Inadequate Remedies at Law

A patentee must establish that remedies at law are not enough to compensate for the infringement.

The second eBay factor is whether remedies available at law, such as monetary damages, are inadequate to compensate for the irreparable harm suffered by the patentee.

Apple Inc. v. Samsung Electronics Co., Ltd., 809 F. 3d 633, 644–645 (Fed. Cir. 2015).

A variety of factors may weigh on the issue that remedies at law are inadequate.

  1. in favor, an infringer’s inability to pay damages;

    [U]nlike an infringer's inability to pay a judgment, which may demonstrate the inadequacy of damages, see Bosch, 659 F.3d at 1155-56, a defendant's ability to pay a judgment does not defeat a claim that an award of damages would be an inadequate remedy.

    Apple Inc. v. Samsung Electronics Co., Ltd., 735 F. 3d 1352, 1369 (Fed. Cir. 2013).

  2. in favor, a patentee’s lost market share;

    In this case, a small company was practicing its patent, only to suffer a loss of market share, brand recognition, and customer goodwill as the result of the defendant's infringing acts. Such losses may frequently defy attempts at valuation, particularly when the infringing acts significantly change the relevant market, as occurred here.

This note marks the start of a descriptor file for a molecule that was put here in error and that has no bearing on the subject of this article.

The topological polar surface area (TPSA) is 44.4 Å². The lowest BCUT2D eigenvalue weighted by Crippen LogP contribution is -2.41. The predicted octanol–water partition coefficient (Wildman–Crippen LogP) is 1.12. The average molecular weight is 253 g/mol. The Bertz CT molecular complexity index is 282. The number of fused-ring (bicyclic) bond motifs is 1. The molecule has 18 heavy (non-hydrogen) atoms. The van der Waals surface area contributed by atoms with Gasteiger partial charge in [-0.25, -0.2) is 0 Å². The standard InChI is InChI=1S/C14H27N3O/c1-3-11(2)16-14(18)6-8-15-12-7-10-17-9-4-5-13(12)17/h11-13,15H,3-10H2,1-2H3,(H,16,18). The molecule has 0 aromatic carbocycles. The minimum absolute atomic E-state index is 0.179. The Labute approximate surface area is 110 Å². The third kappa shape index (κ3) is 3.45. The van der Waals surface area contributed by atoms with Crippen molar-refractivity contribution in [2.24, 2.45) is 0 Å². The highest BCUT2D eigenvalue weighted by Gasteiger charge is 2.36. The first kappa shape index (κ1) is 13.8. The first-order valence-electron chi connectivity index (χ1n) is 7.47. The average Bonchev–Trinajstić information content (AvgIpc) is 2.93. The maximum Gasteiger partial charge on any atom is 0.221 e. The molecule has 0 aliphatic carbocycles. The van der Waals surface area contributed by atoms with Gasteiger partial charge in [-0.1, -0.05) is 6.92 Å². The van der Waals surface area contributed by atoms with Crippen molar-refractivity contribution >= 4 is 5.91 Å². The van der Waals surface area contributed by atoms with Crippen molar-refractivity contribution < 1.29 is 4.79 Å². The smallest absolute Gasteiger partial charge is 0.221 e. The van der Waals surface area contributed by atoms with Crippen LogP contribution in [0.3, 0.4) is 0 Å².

i4i Ltd. Partnership v. Microsoft Corp., 598 F. 3d 831, 862 (Fed. Cir. 2010).

  3. in favor, difficulty in estimating monetary damages;

    [...T]his difficulty in estimating monetary damages reinforces the inadequacy of a remedy at law.

    Broadcom Corp. v. Qualcomm Inc., 543 F. 3d 683, 703 (Fed. Cir. 2008).

  4. against, a patentee’s willingness to license in the past.

    [W]e find no error in the district court's decision to consider evidence of Apple's past licensing behavior.

    Apple Inc. v. Samsung Electronics Co., Ltd., 735 F. 3d 1352, 1370 (Fed. Cir. 2013).

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